In conventional machining, as cutting depth is significantly larger than the cutting-edge radius, the cutting-edge radius effect can be ignored. As the cutting depth is decreased to nanoscale, which is comparable or lower than the edge radius, the edge radius effect can be no longer ignored. In nanocutting, the material removal process is dominated by the extrusion deformation, which is greatly influenced by cutting-edge radius. As the cutting depth is further decreased to atomic scale, except for cutting-edge radius effect, a new sizing effect, atomic sizing effect [20] has a great influence on material removal.

As shown in Fig. 14, in the cutting-based single atomic layer removal process, there are two portions involving in cutting, i.e., nanometric cutting edge and the lowest cutting tool atoms (B). Such two portions could be coupled to enable single atomic layer removal. The size of cutting edge, regarded as ‘nano-tool,’ is described by edge radius (R). The cutting edge is the envelope curve of the outermost atoms in cutting tool. Regarding the lowest atoms, as ‘atomic-tool,’ it is described by workpiece atomic radius (rw). The cutting-based single atomic layer removal is the results of the coupled actions of nano-tool and atomic-tool on workpiece material.

Fig. 14
figure14

Schematic diagram for cutting-based single atomic layer removal

Firstly, depending on the ratio of cutting depth (a) to the workpiece atomic radius (rw), i.e., a/r, there are three kinds of material deformation behaviour in ACS cutting process.

  1. 1.

    The ratio of a/rw is smaller than critical value 1(C1).

As shown in Fig. 15, chip formation does not occur, but elastic deformation does occur on the workpiece surface. During cutting process, after workpiece passes the lowest point of cutting tool, the elastically deformed part would recover completely. Consequently, no material deformation and removal occurred on the topmost surface. In such case, the tool edge effect could be ignored. This ratio could be affected by material properties (case 1).

  1. 2.

    The ratio of a/rw is larger than C1, but smaller than critical value 2 (C2).

Fig. 15
figure15

Schematic illustration of cutting-based single atomic layer removal at the ratio of a/rw smaller than C1

As the ratio of the cutting depth to atomic radius (a/rw) increases to be larger than C1 but smaller than critical value 2(C2), there is material removal on the workpiece surface, but it is noncontinuous. In such case, only part of material within targeted atomic layer is formed into chip by shear stress-driven dislocation motion, while others are remained on the workpiece surface. When cutting tool passes over the workpiece surface, the surface quality of the processed surface is seriously deteriorated (case 2) (Fig. 16).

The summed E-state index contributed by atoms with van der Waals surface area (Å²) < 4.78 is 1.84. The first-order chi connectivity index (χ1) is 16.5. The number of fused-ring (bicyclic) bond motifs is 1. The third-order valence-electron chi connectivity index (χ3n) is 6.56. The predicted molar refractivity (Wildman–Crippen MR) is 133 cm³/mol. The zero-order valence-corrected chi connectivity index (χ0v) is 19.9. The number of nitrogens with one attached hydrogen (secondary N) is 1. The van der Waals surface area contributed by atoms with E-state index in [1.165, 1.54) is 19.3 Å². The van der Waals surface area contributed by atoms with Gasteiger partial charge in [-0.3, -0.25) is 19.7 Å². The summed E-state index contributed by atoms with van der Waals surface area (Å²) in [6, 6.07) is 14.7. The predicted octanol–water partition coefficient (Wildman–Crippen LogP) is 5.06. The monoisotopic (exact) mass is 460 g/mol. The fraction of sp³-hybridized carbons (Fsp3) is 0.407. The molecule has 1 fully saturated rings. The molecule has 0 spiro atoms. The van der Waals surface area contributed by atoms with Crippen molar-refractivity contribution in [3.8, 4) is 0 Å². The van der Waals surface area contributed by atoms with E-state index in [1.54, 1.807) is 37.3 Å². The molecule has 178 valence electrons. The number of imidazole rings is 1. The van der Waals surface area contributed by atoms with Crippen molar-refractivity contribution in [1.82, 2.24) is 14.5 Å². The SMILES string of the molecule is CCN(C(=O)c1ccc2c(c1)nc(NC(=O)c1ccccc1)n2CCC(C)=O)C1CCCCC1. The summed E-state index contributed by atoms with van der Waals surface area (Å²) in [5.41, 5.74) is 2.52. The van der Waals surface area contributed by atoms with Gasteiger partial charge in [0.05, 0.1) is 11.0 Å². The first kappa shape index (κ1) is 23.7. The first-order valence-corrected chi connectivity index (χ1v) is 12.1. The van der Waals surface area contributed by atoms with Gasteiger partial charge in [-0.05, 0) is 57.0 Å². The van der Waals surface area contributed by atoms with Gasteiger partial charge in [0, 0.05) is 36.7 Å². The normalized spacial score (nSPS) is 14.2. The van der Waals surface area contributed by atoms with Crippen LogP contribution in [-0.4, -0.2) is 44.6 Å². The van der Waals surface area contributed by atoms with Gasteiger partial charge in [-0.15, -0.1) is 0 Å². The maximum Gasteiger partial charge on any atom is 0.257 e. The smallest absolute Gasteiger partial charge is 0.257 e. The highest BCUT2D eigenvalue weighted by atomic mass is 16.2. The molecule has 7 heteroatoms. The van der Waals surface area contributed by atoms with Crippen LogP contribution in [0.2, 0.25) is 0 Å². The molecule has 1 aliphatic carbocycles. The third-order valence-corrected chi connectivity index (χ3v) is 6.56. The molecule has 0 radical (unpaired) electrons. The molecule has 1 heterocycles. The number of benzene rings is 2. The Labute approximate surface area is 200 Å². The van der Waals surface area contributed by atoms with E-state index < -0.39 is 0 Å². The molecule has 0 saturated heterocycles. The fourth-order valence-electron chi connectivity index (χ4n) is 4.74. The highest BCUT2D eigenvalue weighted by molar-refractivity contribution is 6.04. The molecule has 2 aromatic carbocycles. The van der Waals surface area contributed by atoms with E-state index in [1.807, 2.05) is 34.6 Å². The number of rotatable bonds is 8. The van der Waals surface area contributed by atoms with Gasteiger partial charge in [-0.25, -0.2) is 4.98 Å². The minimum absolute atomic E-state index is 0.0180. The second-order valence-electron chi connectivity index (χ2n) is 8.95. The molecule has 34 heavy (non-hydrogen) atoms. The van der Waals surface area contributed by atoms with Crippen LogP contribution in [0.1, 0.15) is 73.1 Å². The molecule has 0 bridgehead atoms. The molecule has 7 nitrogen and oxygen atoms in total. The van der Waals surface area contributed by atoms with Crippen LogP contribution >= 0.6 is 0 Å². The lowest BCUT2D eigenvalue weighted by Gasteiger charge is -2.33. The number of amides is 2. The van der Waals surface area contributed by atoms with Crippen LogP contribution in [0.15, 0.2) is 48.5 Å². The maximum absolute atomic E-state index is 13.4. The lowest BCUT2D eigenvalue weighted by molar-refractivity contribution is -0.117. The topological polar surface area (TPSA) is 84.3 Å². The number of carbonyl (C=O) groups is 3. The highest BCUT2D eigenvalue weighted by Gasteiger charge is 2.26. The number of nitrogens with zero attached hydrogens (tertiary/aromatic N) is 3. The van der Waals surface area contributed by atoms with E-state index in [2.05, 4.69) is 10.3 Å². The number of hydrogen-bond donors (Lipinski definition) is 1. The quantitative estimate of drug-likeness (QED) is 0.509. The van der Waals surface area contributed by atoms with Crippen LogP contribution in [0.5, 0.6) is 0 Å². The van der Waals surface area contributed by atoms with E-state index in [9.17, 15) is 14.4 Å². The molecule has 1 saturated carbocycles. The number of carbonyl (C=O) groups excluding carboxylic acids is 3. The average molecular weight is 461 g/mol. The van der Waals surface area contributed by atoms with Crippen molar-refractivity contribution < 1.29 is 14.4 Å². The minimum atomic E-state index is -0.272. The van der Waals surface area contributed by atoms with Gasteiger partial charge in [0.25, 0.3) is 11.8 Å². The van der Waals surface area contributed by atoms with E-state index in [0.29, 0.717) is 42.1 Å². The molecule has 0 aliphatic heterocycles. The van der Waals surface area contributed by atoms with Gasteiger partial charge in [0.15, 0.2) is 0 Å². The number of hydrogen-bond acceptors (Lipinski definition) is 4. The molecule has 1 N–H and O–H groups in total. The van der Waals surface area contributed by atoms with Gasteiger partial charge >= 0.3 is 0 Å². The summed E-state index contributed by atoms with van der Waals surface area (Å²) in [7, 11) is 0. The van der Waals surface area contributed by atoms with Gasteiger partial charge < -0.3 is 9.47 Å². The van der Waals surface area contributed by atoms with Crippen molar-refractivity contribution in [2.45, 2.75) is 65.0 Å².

1. 3.

    The ratio of a/rw is larger than critical value 2 (C2).

Fig. 16
figure16

Schematic illustration of cutting-based single atomic layer removal at a/rw larger than C1 and smaller than C2

When the ratio of cutting depth to atomic radius (a/rw) increases to be larger than critical value, there is a continuous material removal by chip formation during cutting process. In such case, the edge radius effects can no longer be ignored. For ACS cutting process, the maximum cutting depth is subnanometer order. At such extremely low cutting depth, regardless of the nominal rake angle, the effective rake angle is always largely negative. The negative rake face can produce the necessary shear stress to enable chip formation by dislocation motion and the compressive force to enable the elastic and/or plastic deformation on the processed surface.

Depending on the ratio of cutting depth (a) to tool edge radius (R), different kinds of elastic and/or plastic deformation process occur on the workpiece surface. There are two threshold values of a/R, namely, threshold value 1 (T1) and threshold value 2 (T2), leading to different material removal processes.

  1. a.

    The ratio of a/R is larger than threshold (T1).

As shown in Fig. 17, there is one atomic slip plane. The workpiece material below this plane would have an elastic deformation. As for the materials above this slip plane, it undergoes a plastic deformation by dislocation motion. A part of materials is also formed into chip by shearing stress-driven dislocation motion, while the other undergoes dislocation slip. After the workpiece passes the lowest point of the cutting tool, the elastically deformed part recovers completely (case 3).

  1. b.

    The ratio of a/R is lower than threshold 1 (T1), but larger than threshold 2 (T2).

Fig. 17
figure17

Schematic illustration of cutting-based single atomic layer removal at a/rw larger than C2 and a/R larger than T1

Under the action of cutting edge, minimum two atomic layers undergo dislocation slip, while elastic deformation occurs on the processed surface, as shown in Fig. 18. The cutting edge provides a force to generate the shear stress to enable chip formation by dislocation motion and compressive stress to induce elastic deformation on the processed surface. In such case, part of material within the targeted atomic layer is formed into chip by dislocation motion, while the other is extruded into other atomic layers to form new processed surface. It also drives the slip of other atomic layers on the workpiece surface, leading to the negative dislocation climb. After workpiece material passes the lowest point of the cutting tool, the elastic portion springs back (case 4).

  1. c.